Ethiopia is “committed to genuine negotiations with Egypt” in order to address the downstream nation’s concerns about the Grand Ethiopian Renaissance Dam (GERD), said Ethiopian Minister of Foreign Affairs Tedros Adhanom.
Adhanom added that his country’s government was “always prepared to follow the path of equitable and reasonable utilisation of water resources of the Nile for the realisation of shared benefits and a win-win approach.”
The minister’s comments came in a statement issued by the Ethiopian foreign ministry on Friday comprising statements made by him to President of the Republic of Yemen Abdu Rebu Mansour Hadi in Sana’a following the end of the Fifth Joint Ministerial Commission meeting.
Tensions between Egypt and Ethiopia have persisted amid failed tripartite talks with Sudan regarding the GERD.
Adhanom also said the dam “was a landmark in Ethiopia’s march towards prosperity and sustainable development” and “the GERD would contribute greatly to the transformation of the economies and societies of all Nile basin countries including Egypt.”
Only one week before Egyptian Minister of Foreign Affairs Nabil Fahmy stated that he had yet to receive a response to suggestions he made to Adhanom regarding the GERD. The two had met in Brussels at the beginning of April on the sidelines of the fourth EU-Africa Summit.
Also last week, Prime Minister Ibrahim Mehleb said that Ethiopia had the right to produce electricity, but must do so without harming Egypt’s water security interests.
In March the Egyptian Ministry of Foreign Affairs announced its “official stance” on the GERD, also saying that it was seeking a “win-win” scenario that would protect Ethiopia’s developmental needs, Sudan’s interests and Egypt’s water security.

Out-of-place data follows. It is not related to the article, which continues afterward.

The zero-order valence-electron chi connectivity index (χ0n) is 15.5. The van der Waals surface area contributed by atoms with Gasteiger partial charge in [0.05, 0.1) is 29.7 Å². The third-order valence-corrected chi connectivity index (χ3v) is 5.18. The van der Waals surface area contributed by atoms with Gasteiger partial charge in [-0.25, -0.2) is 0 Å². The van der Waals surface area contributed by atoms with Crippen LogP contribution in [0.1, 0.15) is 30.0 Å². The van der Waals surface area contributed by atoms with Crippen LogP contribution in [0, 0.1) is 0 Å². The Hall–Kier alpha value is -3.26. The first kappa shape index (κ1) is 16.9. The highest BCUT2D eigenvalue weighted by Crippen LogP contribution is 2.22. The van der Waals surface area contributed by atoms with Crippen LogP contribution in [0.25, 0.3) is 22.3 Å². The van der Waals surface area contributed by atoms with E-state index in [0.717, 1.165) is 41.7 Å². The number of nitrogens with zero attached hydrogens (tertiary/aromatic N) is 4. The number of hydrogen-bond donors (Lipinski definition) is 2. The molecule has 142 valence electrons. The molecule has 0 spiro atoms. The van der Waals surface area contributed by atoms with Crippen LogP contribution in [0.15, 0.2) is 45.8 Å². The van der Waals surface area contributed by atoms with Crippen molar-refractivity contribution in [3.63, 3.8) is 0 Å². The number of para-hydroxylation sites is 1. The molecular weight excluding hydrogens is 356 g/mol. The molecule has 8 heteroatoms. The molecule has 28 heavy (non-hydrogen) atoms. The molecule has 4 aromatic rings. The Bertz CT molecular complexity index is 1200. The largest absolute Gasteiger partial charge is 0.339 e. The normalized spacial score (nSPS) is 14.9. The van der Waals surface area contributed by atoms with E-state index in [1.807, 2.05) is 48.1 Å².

Tripartite talks were held between Egypt, Sudan, and Ethiopia in November, December and January but no agreement was reached. The talks focused on the formation of a committee to implement recommendations put forth by a report detailing confidence-building measures concerning the dam and its effect on downstream nations.
The latest talks concluded in February after failing to resolve the sticking points of the debate between the two countries.
Ethiopia’s ambassador to Egypt, Mahamoud Dirir, previously said that he doubted the need for mediation between the two countries, stressing the importance of constructive dialogue as the only alternative.
Dirir said that it was “naïve” to consider that the ties between the two countries should “solely be viewed through the prism of the Nile issue”, adding that “there are only two…countries in the entire world which are well-placed to mediate between Egypt and Ethiopia; and these are, of course, Ethiopia and Egypt themselves.”